FOA Tools

Refinance Calculator

Use our refinance calculator to determine whether the costs of refinancing into a new home loan makes sense for your financial situation.

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  • LIFETIME SAVINGS: {{user.details.lifeTimeSavings|currency:undefined:0}}


How our mortgage refinance calculator works

To use our refinance calculator, you’ll need to enter details about your current mortgage and the potential new loan. Once you put in the information, the refinance calculator will show you what you stand to save each month and your potential lifetime interest savings.  

Our mortgage refinance calculator also factors in refinance fees. You’ll even see your break-even period, which is how long you’ll need to remain in your home to recoup the refi costs.

Using our refinance costs calculator

As you use the mortgage refinance calculator, keep in mind that the accuracy of the information you put in will affect your answers. To get the best results, make sure the loan details you enter are correct.  

Here’s the information you’ll need: 

Current loan amount: Enter your current mortgage balance.  

Interest rate: Enter the exact interest rate on your current mortgage, without rounding up or down.  

Current loan term: Enter the number of years you financed the home (e.g., 10, 15, 20, or 30 years). 

Origination year: Enter the year you took out the mortgage. 

New loan amount: Enter the amount you plan to refinance. 

New interest rate: This field is pre-filled with the average refinance mortgage rates today; however, your actual interest rate may differ. Contact a Finance of America Mortgage Advisor to provide you with a personalized rate quote.

New loan term: Enter the term length of the new loan.  

Refinance fees: Enter the approximate total amount of closing costs for your refinance. Typical refinance closing costs include lender fees, third-party fees, and additional costs. While you won’t know the exact cost of your refinance until you move forward with a refinance, a Finance of America Mortgage Advisor can give you an idea of your closing costs. Alternatively, you can use a percentage of your loan amount. Refinance closing costs often range from 3% to 6% of the mortgage amount. If you plan to do a no-closing-cost refinance, use the “Advanced” drop-down and select the option, “roll fees into new loan.”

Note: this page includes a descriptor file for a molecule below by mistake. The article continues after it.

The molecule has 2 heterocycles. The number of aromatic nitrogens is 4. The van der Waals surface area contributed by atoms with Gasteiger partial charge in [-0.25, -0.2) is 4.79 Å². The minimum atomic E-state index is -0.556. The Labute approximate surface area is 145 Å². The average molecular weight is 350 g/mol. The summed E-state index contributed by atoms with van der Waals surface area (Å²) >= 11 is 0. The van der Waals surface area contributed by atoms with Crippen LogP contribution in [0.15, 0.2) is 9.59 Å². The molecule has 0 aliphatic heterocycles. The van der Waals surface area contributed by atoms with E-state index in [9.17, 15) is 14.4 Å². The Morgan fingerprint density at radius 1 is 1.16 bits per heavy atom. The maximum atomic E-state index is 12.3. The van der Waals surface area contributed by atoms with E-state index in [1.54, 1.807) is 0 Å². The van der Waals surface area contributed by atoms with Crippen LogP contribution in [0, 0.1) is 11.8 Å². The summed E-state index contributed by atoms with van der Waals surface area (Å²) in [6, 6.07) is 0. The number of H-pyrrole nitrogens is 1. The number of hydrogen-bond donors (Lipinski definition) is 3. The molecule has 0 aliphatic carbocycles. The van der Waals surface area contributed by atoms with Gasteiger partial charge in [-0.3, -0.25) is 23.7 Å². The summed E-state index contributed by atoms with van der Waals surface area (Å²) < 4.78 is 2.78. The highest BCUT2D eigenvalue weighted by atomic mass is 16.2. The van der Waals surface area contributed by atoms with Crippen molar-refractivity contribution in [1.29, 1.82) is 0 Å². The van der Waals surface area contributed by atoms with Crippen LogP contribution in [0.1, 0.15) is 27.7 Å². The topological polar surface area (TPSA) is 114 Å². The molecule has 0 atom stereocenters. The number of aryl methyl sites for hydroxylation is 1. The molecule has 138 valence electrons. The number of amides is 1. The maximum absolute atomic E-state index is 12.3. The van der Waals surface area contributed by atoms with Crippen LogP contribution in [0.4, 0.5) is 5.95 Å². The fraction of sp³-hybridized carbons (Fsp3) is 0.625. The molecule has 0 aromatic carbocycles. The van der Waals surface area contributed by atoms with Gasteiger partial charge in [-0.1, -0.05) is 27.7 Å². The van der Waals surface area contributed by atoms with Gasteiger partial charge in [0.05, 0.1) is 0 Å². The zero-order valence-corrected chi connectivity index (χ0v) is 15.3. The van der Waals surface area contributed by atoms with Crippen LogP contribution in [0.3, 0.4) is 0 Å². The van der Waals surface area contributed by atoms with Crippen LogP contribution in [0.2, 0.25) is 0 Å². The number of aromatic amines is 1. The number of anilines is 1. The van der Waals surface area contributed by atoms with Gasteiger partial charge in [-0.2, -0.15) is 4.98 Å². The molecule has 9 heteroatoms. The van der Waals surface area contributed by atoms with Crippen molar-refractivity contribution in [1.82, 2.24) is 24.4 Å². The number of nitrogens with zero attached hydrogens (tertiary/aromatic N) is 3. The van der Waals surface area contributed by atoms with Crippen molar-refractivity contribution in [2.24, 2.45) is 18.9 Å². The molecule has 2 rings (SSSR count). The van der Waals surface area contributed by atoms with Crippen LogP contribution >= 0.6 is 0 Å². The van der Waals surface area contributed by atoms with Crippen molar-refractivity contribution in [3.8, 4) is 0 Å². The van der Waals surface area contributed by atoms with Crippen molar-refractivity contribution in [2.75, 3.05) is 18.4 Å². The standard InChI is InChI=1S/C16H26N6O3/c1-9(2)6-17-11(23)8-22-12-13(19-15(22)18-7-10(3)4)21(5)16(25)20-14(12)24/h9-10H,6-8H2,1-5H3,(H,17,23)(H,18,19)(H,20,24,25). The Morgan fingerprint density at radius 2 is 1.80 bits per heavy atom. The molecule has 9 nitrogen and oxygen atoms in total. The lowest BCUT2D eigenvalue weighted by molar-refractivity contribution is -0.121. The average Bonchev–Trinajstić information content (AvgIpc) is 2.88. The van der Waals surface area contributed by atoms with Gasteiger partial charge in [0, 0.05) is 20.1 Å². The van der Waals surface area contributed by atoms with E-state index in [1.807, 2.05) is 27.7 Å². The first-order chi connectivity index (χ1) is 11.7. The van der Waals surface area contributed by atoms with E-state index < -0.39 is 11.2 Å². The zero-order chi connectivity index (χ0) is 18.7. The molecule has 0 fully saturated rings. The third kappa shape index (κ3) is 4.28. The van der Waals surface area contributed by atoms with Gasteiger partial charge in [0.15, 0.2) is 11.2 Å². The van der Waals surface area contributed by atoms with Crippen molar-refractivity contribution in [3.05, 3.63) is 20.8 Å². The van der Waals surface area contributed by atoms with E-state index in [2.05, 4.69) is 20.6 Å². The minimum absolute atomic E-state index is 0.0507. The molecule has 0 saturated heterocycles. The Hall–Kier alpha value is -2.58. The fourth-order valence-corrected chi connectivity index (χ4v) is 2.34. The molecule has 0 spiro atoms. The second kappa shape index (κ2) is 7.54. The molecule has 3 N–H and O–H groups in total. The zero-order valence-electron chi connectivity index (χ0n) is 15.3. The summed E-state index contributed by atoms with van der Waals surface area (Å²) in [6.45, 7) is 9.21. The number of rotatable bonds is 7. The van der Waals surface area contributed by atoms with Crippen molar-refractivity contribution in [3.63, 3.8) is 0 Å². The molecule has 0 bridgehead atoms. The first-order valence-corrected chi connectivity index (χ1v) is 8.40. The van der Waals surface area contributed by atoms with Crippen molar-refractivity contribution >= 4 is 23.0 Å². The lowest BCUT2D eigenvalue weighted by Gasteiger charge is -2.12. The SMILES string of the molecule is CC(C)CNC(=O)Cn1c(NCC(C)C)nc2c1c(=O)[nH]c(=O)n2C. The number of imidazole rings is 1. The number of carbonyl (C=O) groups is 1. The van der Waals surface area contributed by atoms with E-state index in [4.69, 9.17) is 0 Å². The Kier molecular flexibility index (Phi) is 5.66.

Advanced refinance calculator  

Cash-out: For a refinance cash-out calculator, use the “Advanced” drop-down and enter the amount of home equity you wish to borrow against.  

Roll fees into new loan: Select this option for a no closing cost refinance calculator.

How to calculate mortgage payments

Once you input your information, the refinance calculator will show the results of refinancing your home. Here’s a breakdown of how to calculate mortgage payments: 

Monthly savings: This is the difference between your current mortgage payment and the estimated new payment. 

New payment: This is the estimated payment of your new mortgage. Keep in mind, the refinance calculator will calculate payments with interest but not with taxes or homeowners insurance. To estimate your full PITI payment (principal, interest, taxes, and insurance), add what you currently pay for property taxes and homeowners insurance monthly. 

Break-even period: This figure tells you how many months it will take to recoup your refi costs. Your final closing costs will determine your actual break-even period and may differ from the refinance calculator break-even estimate. 

Costs: This is the estimated cost of the refinance loan based on your input. Your actual closing costs will depend on your lender’s refinance fees, third-party fees, escrow deposit amounts, and any other fees you may pay at closing, such as discount points

Lifetime savings: This is how much you stand to save over the remaining term of the mortgage.

Reasons to consider a refinance 

There are multiple reasons a borrower may consider a home refinance — and many potential benefits as well. The most common reasons homeowners refinance a home loan are: 

  • To lower the interest rate 
  • To reduce your monthly payment by extending the loan term 
  • To pay off the home faster by decreasing the loan term 
  • To access home equity for repairs or to fund a large purchase 
  • To eliminate private mortgage insurance (PMI) 
  • To go from an adjustable-rate loan to a fixed-rate loan 
  • To change the loan type (e.g., to go from an FHA loan to a conventional loan) 
  • To change or improve other loan terms  

While refinancing can reduce the cost of your mortgage, not all refinances result in savings. For example, if a borrower refinances a loan on which they have 20 years remaining on their term and replaces it with a 30-year mortgage, they extend their loan and start over from scratch and pay steeper lifetime interest costs. This will likely result in a higher total cost, even with a lower monthly payment.